SOME of the dear brethren earnestly striving to conform their lives to the divine Word are noticing from the reading of MILLENNIAL DAWN, Vol. VI., more clearly than ever before the divine regulations respecting methods of procedure as set forth in Matthew 18:15. Some of them need to be reminded that it is not necessary for them to follow out all the regulations there set forth. If they choose to overlook the brother's fault it is their privilege; but if they cannot overlook the fault, if it continues to injure them, they may not speak of the matter to others but must follow the Lord's direction there given as the only method by which they can seek redress.
Some inquire respecting the kind of punishment to be meted out to those who are contumacious, who will neither heed the private cry of the brother against impositions nor heed the counsel of two or three brothers nor heed the voice of the Churchwhat punishment should be applied to these, we are asked. Our reply is that we are not at liberty to punish our brother at all. The Lord proposes to do that; and tells us that at the present time we are not competent to judge the degree of each other's weakness according to the flesh, and consequently the degree of each other's responsibility as the Lord would justly measure it. It is ours to forgive, but not ours to punish; it is our privilege to seek to stop the injury which is being done us, but we may not execute any penalty on account of things of the past.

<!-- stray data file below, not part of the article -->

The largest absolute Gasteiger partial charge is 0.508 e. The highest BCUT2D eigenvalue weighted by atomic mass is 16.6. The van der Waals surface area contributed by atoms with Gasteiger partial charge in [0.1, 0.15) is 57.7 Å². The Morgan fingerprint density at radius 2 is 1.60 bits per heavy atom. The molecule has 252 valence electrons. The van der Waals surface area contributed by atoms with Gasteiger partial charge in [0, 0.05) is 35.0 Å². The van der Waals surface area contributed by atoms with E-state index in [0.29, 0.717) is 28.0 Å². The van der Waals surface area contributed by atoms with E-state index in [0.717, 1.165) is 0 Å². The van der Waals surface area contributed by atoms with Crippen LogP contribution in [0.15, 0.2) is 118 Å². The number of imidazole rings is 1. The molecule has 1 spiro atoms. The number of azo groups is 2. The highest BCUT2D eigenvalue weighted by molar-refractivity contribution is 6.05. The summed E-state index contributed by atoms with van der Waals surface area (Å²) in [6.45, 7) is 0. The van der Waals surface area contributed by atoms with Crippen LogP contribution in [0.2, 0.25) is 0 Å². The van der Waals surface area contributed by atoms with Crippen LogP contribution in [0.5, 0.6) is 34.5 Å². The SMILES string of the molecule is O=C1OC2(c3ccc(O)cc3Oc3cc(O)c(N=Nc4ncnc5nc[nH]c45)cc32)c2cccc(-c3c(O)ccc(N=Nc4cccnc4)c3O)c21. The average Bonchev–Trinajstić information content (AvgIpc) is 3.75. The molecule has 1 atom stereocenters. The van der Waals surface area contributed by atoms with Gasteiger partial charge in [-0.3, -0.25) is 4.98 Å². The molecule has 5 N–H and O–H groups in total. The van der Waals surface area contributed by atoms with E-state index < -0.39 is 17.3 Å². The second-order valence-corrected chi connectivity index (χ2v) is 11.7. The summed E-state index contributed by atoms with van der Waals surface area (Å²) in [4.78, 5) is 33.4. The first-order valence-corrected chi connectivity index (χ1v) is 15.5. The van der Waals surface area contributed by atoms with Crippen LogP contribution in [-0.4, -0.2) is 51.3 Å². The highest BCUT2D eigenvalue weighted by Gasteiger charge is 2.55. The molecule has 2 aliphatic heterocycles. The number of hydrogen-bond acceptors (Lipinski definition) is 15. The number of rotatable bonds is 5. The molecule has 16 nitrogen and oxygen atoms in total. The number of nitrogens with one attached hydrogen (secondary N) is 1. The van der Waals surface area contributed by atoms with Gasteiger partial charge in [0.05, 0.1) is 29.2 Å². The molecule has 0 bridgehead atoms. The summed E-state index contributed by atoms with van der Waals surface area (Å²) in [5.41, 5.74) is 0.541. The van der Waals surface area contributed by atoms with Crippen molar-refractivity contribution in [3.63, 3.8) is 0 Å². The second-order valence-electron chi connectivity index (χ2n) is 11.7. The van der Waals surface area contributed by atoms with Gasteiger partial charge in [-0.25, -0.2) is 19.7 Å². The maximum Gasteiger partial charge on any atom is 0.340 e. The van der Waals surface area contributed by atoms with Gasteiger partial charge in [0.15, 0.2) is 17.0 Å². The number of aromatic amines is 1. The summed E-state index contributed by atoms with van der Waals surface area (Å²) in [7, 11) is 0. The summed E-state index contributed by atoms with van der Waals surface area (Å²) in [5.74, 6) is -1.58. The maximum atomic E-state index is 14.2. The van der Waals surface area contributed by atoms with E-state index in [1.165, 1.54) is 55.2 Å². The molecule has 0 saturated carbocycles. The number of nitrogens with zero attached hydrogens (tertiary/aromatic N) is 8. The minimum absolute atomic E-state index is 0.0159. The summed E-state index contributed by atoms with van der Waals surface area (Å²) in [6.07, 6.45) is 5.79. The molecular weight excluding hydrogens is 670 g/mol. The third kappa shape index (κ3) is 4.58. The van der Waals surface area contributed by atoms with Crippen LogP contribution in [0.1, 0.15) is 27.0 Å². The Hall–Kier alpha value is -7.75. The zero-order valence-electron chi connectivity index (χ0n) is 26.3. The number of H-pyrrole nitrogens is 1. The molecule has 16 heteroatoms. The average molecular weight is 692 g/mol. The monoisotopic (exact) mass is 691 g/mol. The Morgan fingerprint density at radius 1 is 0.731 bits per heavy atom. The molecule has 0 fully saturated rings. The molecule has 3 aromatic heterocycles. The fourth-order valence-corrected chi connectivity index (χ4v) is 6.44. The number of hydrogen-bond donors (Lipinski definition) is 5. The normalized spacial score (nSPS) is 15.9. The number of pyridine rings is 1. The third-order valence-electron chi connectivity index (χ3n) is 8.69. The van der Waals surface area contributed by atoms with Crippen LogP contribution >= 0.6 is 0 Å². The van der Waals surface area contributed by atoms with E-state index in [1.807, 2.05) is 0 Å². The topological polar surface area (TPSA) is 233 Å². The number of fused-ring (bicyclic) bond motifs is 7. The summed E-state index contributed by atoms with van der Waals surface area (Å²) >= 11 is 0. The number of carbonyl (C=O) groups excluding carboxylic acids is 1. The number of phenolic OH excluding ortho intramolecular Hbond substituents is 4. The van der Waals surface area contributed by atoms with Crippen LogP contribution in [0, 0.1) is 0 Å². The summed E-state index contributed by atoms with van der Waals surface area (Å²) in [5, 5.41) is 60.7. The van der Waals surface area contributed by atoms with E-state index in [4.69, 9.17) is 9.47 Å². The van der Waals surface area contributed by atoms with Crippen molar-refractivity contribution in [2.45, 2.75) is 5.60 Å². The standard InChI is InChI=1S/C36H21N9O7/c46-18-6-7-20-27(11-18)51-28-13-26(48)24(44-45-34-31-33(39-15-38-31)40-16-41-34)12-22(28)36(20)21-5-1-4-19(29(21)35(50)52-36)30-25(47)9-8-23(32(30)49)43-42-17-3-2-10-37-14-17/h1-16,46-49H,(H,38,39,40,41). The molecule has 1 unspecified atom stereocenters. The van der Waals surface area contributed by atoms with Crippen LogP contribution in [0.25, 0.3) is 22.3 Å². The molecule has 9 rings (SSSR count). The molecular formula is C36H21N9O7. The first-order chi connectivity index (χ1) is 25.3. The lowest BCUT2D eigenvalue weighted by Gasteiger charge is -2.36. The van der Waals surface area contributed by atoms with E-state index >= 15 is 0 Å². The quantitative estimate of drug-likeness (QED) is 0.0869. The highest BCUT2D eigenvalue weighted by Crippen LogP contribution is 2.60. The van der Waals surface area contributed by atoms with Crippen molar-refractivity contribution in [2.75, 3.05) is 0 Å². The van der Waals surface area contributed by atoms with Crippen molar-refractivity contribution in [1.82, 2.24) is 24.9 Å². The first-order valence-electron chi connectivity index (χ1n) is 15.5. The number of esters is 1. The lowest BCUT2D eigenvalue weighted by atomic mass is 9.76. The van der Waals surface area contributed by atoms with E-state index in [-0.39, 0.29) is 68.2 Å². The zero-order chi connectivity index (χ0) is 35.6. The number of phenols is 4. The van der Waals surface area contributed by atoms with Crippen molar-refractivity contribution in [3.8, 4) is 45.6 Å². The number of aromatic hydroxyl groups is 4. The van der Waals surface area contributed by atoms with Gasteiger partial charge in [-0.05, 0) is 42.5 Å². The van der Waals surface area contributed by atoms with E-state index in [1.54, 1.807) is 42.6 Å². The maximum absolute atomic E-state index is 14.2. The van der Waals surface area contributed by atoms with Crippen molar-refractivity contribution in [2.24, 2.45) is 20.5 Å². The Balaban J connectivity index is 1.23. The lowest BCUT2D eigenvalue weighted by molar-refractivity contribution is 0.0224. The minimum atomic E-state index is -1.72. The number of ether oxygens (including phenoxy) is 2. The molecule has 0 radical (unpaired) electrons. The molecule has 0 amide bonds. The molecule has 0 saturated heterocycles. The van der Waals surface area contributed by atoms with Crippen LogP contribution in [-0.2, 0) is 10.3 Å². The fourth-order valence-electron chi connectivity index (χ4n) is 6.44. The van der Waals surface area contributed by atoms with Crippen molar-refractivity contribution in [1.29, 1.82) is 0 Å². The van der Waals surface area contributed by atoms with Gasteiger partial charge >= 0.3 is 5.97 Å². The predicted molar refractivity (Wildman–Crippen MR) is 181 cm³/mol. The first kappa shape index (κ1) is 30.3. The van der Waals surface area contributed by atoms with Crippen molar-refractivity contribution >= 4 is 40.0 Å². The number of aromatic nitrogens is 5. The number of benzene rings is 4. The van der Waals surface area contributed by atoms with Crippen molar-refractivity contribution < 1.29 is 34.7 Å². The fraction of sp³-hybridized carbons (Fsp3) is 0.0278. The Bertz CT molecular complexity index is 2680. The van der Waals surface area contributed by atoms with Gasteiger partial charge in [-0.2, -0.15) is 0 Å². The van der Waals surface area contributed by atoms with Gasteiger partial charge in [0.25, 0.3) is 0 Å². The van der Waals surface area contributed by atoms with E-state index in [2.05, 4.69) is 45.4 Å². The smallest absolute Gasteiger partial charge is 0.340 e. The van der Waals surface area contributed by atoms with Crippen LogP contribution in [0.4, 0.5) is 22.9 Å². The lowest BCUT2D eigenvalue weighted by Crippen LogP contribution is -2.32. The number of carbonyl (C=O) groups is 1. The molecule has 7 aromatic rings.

The whole lesson of the Lord's direction in Matthew 18:15 is to the effect that we are to strive thus to regain our brother's love, and to stop him from further injuring us. If we succeed in so doing in the same measure we regain him as our brother, we recover him. It is not the thought then that the brother should be brought before the Church to be punished, but merely that as a last resort he be brought before it for reproof, for correction, that he may see the error of his course [R3745 : page 90] and acknowledge it and cease to do wrong. The effort at every step should be to turn the brother to a right course, not to expose him, not to injure him, not to punish him, for the Lord has said, "Vengeance is mine; I will repay, saith the Lord."
The very most that the Church could do according to this Scripture would be that, after having vainly endeavored to get the brother to repent and reform, it should withdraw special brotherly fellowship from him until such time as he would express a willingness thereafter to do right. Then he should be received again.
Even treating the brother for a time as "a heathen man and a publican" would not mean to do him injury, to castigate him, to pillory him, to expose him to shame or contempt before the world. We are not permitted to do any of these things to heathen men or publicans. He may merely be treated in the meantime in the kindly, courteous way in which it would be proper for us to treat any publican or Gentile, withholding the special rights or privileges or greetings or voting opportunities that belong to the Church as a class separate from the world.